It’s the sort of thing one thinks doesn’t happen here. Wouldn’t happen. Couldn’t happen. But as the arrest earlier this summer of a prominent resident indicates… that just ain’t so.

Intimate partner violence is alive and well and living in Provincetown.

Why do we assume it’s not going on here? I think it’s because, for many of us (certainly washashores), this is in a sense holy ground. I remember deciding to move here year-round and hearing a Dave Carter song in my head: “This is my home… this is the only sacred ground that I have ever known.” At some level, Provincetown has become a sort of fairytale palace, an Oz where, once you manage to make the sacrifices necessary to gain entrance, nothing can go wrong. It’s holy because of what it means to each of us: it’s where we got married, it’s the first place we could walk down the street holding hands, it’s our artistic inspiration, it’s—perhaps more than anything—a place to feel safe. Domestic violence is something that happens somewhere else.

Listen: it’s not just us. Provincetown isn’t unique in its silence. There’s a huge taboo wrapped around the issue of intimate partner violence everywhere. Shame, stigma, and fear. I remember saying once, scornfully, “I would never let that happen to me,” and yet I too became a victim. And right there’s the source of the shame: everyone wants it to be about the victim “letting” it happen; about the victim not leaving, not walking away, not being strong enough, somehow, to stand up for their rights.

It’s also the stigma and the fear: Violence prevention and intervention should never center on the victim. If we’re ever to heal, then it has to be all about the perpetrator. The person who chose the victim, who justifies violence against the victim, who “takes out” whatever is happening inside them on the victim. That’s the conversation that we should be having, and that we’re not.

I think that LGBT communities bear a particular burden in this regard. People already have to spend a lot of energy explaining themselves to family members, assuring others that they really are doing well, that their partner is fabulous, that their life together is good. How do you admit that you didn’t just ride off into a rainbow-colored sunset and live happily ever after? Admit that there are the same opportunities for abuse as in any other community, knowing that some will use it to justify their assumptions about the nature of relationships in this community? Silence seems safer.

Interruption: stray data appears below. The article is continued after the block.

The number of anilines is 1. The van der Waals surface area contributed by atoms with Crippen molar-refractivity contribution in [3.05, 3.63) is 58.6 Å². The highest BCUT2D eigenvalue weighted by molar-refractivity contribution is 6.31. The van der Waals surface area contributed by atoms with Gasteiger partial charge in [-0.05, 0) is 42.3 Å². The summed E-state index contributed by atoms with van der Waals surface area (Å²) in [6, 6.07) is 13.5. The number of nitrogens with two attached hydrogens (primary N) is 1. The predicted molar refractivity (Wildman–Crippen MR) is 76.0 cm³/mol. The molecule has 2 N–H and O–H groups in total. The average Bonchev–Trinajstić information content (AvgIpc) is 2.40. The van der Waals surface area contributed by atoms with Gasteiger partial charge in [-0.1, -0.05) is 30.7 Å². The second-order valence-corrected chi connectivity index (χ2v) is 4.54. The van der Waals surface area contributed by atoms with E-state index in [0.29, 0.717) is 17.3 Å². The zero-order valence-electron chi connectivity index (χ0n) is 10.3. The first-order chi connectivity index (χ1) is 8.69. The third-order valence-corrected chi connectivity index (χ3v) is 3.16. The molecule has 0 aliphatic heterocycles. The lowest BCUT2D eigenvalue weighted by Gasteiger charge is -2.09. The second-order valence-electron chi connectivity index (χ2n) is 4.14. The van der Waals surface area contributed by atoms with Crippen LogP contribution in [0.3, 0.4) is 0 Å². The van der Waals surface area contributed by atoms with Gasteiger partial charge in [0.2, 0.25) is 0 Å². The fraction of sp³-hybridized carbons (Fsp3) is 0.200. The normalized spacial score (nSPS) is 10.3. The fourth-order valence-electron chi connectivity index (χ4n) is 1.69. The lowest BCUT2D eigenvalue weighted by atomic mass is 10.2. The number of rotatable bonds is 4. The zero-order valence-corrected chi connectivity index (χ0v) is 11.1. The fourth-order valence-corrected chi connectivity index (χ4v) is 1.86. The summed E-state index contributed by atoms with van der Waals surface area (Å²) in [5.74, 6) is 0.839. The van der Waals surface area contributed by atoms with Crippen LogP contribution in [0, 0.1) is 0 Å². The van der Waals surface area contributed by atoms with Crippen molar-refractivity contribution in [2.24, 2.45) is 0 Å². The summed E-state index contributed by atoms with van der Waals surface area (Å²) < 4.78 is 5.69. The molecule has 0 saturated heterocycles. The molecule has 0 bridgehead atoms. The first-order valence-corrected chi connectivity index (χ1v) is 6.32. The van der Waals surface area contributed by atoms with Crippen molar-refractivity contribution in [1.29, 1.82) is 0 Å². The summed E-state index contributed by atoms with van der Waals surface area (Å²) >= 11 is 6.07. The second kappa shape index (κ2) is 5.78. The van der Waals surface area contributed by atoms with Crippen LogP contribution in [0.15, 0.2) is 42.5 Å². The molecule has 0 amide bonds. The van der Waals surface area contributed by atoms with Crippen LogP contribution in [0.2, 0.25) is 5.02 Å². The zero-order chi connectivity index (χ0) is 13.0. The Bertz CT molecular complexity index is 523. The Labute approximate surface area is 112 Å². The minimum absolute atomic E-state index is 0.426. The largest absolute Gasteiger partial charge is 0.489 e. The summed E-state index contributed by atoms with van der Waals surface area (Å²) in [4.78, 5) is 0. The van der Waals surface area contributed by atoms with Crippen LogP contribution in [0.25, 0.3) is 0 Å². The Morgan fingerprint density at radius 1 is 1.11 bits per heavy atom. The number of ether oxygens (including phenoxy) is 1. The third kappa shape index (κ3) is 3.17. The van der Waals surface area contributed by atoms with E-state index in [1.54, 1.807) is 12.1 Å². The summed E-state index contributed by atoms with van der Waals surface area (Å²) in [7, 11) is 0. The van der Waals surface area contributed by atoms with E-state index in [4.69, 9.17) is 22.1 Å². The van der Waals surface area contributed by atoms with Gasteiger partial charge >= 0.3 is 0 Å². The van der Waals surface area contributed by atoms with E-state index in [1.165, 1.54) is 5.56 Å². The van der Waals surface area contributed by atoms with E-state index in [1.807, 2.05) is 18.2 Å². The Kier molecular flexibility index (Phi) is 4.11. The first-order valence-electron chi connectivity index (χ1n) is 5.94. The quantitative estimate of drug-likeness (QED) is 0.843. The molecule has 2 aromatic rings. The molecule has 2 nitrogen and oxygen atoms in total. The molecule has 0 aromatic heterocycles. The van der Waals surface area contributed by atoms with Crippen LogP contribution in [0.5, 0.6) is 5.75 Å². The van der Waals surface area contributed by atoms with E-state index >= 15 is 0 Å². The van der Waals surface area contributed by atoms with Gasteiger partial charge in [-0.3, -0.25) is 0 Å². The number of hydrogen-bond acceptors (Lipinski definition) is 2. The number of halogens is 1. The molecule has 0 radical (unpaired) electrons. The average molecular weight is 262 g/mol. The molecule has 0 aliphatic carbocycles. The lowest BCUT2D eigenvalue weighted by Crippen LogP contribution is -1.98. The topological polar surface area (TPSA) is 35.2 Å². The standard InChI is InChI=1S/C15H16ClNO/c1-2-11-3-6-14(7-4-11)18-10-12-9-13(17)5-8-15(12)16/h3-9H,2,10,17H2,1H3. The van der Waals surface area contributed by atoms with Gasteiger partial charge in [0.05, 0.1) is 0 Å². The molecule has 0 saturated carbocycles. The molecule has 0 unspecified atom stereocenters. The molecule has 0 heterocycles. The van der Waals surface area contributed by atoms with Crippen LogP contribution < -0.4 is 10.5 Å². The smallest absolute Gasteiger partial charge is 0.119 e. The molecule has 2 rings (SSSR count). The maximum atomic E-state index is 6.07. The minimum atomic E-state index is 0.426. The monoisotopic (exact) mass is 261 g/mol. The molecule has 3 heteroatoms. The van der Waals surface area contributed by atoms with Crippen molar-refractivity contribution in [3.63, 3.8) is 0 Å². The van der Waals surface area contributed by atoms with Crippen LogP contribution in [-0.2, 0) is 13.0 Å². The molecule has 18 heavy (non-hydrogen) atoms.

But silence is actually what keeps it dangerous. What keeps it in the closet. Example? When PTownie reported on that recent incident, there was substantial backlash. Because we shouldn’t talk about it? Because the people involved were well known and well liked? Because we want to pretend that it doesn’t happen here?

I want you to know that it doesn’t have to be that way. I’ve temporarily stepped away from my involvement with Cape support programs, as I’m spending a year primarily Boston-based, but I’ve long been a volunteer for Independence House, which has a satellite office in the municipal building in Provincetown, staffed on Thursdays, and a hotline available 24/7 at 800-439-6507. Independence House has also partnered with the Violence Recovery Program of Fenway Health in Boston to offer support groups for victims of domestic violence identifying as male and living on Cape Cod.

If you’re with someone who is emotionally, verbally, mentally, sexually, or physically abusive to you, don’t feel that you have to single-handedly maintain the illusion that Nothing Bad Ever Happens Here. The AIDS epidemic was a reminder that while we may suffer individually, our strength comes from being there for each other… and from saying the things that are difficult to say, from keeping the discourse alive, from caring more for each other than about stigma.

Provincetown may not be Oz, but if we can admit to problems and listen to each other, support victims looking for help, have the conversations, show that here at least we’re brave enough to knock down the taboos, then we’re well on our way to becoming the place we want this to be.

And that’s a lot better than any yellow brick road.

-Jeannette de Beauvoir,, writer